Josh Breckenridge Breaks Up the ‘Monotony’ with Debut

When everything locked down in 2020, Josh Breckenridge (who goes by J. Breckenridge), found himself off New York stages and TV film sets and holed up in another trailer setting—an RV parked in the driveway of his parents’ San Diego home. 

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For the singer and actor, who works on the long-running Tony-nominated Come From Away on Broadway and starred on CBS series FBI and The Blacklist and the NBC drama Blue Bloods, the pandemic opened another door for Breckenridge, one that led to his debut, Monotony (Red Card Records), out May 28. 

Living in the RV, which Breckenridge insists was more like a luxury apartment, allowed him to spend time with family he rarely saw living on the East Coast and under an immovable working schedule, and build a makeshift studio from the ground up.

“The one positive element of this shutdown is that it allowed me the space to perfect these new songs,” says Breckenridge. “This time alone has been an important period of contemplation, and I’ve been at my most emotionally available. It’s been perfect for harnessing the multitude of feelings, the vastly different shades and colors of emotions this original material evokes.”

Always performing through someone else’s lyrics, Breckenridge always had his own stories to tell. Monotony shows the many varied sides of Breckenridge, shape shifting through soul and pop, and bouncing from R & B and some theatrical elements that run throughout the album. “It’s a mix of a lot of different flavors,” says Breckenridge.

Twisting around genres , Breckenridge breaks the Monotony of a year in isolation and years of overflowed thoughts and emotions, from the familial reflections of “Come to Me,” a soulful homage to his California roots, and “Home Is Where the Art Is,” a bittersweet tale of leaving everything behind for your dream—closely mirroring Breckenridge’s own story of moving to New York to pursue theater—and the cost of it all.

Throughout, Monotony moves from its bluesier psych-rock of the title track and a more introspective “Y.O.U.” singing, There’s a saying and I’m praying that you’ll listen well / You can’t love someone before you learn to love yourself / Take it from the single one whose had a ton of fails / Keep your eyes onto the prize that’s you and you’ll prevail, before “Hush” breaks for contemplation. The more uptempo “Not Forgiving You” and “Go” break the heavier tone of “It Could’ve Been Me,” a song drawn from the Black Lives Matter movement and Breckenridge’s own experience being pulled over by cops, and a lovelorn balladry of “6 Minutes,” through some jazzy theatrics of “Child’s Play” and delicately orchestrated close of ‘That’s The Beauty.”

“Everything stemmed from the pandemic,” says Breckenridge of the tracks. “They’re all individual songs, but they either have a connection to this moment in time, like the song ‘Monotony,’ the place that we can go to when we’re in solitary confinement—away from people, the colors and shades of our emotions that we can go through—down to breakup songs, and just me going through every bit of my psyche and emotional states.”

Josh Breckenridge (Photo: Bronson Farr)

He adds, “I’m grateful for the time, not only to focus on the music fully, but to let myself lie in a vulnerable space that allowed me to emote and get this stuff out of me and onto the page. I hope that there’s a consistent line through my sound… it does evoke a lot of different emotions that I hope people can relate to.”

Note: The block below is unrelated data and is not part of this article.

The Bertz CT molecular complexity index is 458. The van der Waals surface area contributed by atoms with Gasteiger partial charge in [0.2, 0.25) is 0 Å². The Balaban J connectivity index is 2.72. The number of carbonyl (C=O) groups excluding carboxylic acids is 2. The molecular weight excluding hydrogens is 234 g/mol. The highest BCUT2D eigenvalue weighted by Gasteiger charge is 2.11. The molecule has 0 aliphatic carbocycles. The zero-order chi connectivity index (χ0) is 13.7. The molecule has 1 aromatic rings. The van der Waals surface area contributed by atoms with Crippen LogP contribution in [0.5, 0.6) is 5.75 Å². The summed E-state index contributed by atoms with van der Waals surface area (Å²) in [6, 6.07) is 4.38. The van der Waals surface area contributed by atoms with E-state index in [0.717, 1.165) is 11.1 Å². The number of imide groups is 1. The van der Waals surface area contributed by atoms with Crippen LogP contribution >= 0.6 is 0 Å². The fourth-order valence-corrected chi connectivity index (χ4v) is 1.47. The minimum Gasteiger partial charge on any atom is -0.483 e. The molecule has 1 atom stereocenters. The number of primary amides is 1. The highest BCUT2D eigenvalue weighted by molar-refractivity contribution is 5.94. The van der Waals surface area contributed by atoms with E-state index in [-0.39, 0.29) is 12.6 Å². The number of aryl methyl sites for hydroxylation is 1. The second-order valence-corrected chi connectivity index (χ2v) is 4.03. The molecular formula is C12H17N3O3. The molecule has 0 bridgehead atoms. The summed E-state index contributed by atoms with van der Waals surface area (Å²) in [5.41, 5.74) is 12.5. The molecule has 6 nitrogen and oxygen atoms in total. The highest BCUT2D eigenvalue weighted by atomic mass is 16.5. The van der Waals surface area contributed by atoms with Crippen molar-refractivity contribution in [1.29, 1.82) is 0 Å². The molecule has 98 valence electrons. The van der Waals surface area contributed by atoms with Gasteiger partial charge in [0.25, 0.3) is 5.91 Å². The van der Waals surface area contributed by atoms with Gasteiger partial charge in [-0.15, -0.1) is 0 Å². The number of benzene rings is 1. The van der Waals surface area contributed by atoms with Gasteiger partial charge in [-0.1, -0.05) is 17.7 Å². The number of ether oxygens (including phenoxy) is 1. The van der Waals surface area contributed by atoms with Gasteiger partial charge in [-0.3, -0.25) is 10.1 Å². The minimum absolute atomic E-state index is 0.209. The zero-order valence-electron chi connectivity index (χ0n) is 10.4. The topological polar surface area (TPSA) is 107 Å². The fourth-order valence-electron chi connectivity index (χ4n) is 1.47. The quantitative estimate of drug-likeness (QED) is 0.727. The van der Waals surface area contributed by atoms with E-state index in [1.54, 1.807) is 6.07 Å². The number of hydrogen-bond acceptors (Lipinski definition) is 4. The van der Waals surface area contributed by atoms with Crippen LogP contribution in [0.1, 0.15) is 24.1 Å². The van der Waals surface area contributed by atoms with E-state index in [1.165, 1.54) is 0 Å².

Produced by James Frazee (Patti Smith, Esperanza Spaulding, Sharon Van Etten), Breckenridge pulled in fellow Come From Away musicians, guitarist Alec Berlin, Keyboardist Chris Ranney, bassist Carl Carter, and drummer Brian Griffin, in addition to Mazz Swift on violin, to round out the sounds of Monotony. “It’s been really cool to make it a family affair and use my own resources,” he says, “and it was a reason to stay in contact with people and work from afar.”

Aside from writing for a boy band in high school, everything gravitated around musical theater once Breckenridge graduated Cincinnati’s College-Conservatory of Music. “Once the pandemic hit, Breckenridge found himself out of work and craving a new path—at once point considering pursuing an interior design degree—before be turned back to music, started writing, and had 15 songs.

“There was something that was boiling up inside me, maybe it was a lot of unexpressed shades and colors to my psyche that I needed to get out on paper and get out into the world,” shares Breckenridge. “My friends were always encouraging me to to write, so I just said ‘what the heck. Let me try,’ and the songs just started coming.” 

Poetry is how a song begins for Breckenridge, then fleshes out through emotion. “I’ve got great melodies in my head that I’ve recorded on my phone, then worked out later,” he says. “It all revolves around lyrics, melodies, or what kind of situation or emotion the melody itself evokes, and then write a song that fits that void, but it all starts out as poetry.”

Back in New York City for upcoming stage work, readings and other work, Breckenridge is all-consumed by Monotony, and is still writing more.

“I did make a commitment to myself that I wanted to try to not be identified as ‘that theatre guy,’” says Breckenridge. “I have friends and colleagues and people that I admire who are Broadway performers and turn out cover songs of other Broadway tunes or write songs that are very Broadway oriented in nature and style. It’s not that I don’t enjoy that. I love that, but I think there’s another part of me that I want to discover as well.”

He adds, “This moment of contemplation was not only good for the music making but just for my soul, and to suss out where I was… and where I want to be.”

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